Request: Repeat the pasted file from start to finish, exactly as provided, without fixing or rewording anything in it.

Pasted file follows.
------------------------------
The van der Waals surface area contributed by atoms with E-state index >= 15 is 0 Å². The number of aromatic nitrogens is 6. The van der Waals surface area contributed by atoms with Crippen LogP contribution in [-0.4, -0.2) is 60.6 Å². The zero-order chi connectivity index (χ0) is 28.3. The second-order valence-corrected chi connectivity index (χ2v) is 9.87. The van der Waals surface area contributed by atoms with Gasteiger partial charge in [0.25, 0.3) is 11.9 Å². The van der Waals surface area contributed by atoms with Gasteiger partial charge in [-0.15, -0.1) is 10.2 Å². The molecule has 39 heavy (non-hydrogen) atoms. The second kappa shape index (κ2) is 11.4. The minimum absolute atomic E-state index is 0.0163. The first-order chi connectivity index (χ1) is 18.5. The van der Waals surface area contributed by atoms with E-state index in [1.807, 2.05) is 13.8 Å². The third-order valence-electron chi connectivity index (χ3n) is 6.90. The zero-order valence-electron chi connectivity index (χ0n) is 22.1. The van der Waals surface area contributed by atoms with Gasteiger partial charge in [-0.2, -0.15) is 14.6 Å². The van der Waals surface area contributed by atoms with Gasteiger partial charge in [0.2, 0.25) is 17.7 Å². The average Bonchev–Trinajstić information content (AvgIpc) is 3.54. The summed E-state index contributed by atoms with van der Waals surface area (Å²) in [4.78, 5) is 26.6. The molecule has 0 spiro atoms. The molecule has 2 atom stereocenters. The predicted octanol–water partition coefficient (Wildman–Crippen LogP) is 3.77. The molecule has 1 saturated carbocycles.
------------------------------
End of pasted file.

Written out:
The van der Waals surface area contributed by atoms with E-state index >= 15 is 0 Å². The number of aromatic nitrogens is 6. The van der Waals surface area contributed by atoms with Crippen LogP contribution in [-0.4, -0.2) is 60.6 Å². The zero-order chi connectivity index (χ0) is 28.3. The second-order valence-corrected chi connectivity index (χ2v) is 9.87. The van der Waals surface area contributed by atoms with Gasteiger partial charge in [0.25, 0.3) is 11.9 Å². The van der Waals surface area contributed by atoms with Gasteiger partial charge in [-0.15, -0.1) is 10.2 Å². The molecule has 39 heavy (non-hydrogen) atoms. The second kappa shape index (κ2) is 11.4. The minimum absolute atomic E-state index is 0.0163. The first-order chi connectivity index (χ1) is 18.5. The van der Waals surface area contributed by atoms with E-state index in [1.807, 2.05) is 13.8 Å². The third-order valence-electron chi connectivity index (χ3n) is 6.90. The zero-order valence-electron chi connectivity index (χ0n) is 22.1. The van der Waals surface area contributed by atoms with Gasteiger partial charge in [-0.2, -0.15) is 14.6 Å². The van der Waals surface area contributed by atoms with Gasteiger partial charge in [0.2, 0.25) is 17.7 Å². The average Bonchev–Trinajstić information content (AvgIpc) is 3.54. The summed E-state index contributed by atoms with van der Waals surface area (Å²) in [4.78, 5) is 26.6. The molecule has 0 spiro atoms. The molecule has 2 atom stereocenters. The predicted octanol–water partition coefficient (Wildman–Crippen LogP) is 3.77. The molecule has 1 saturated carbocycles.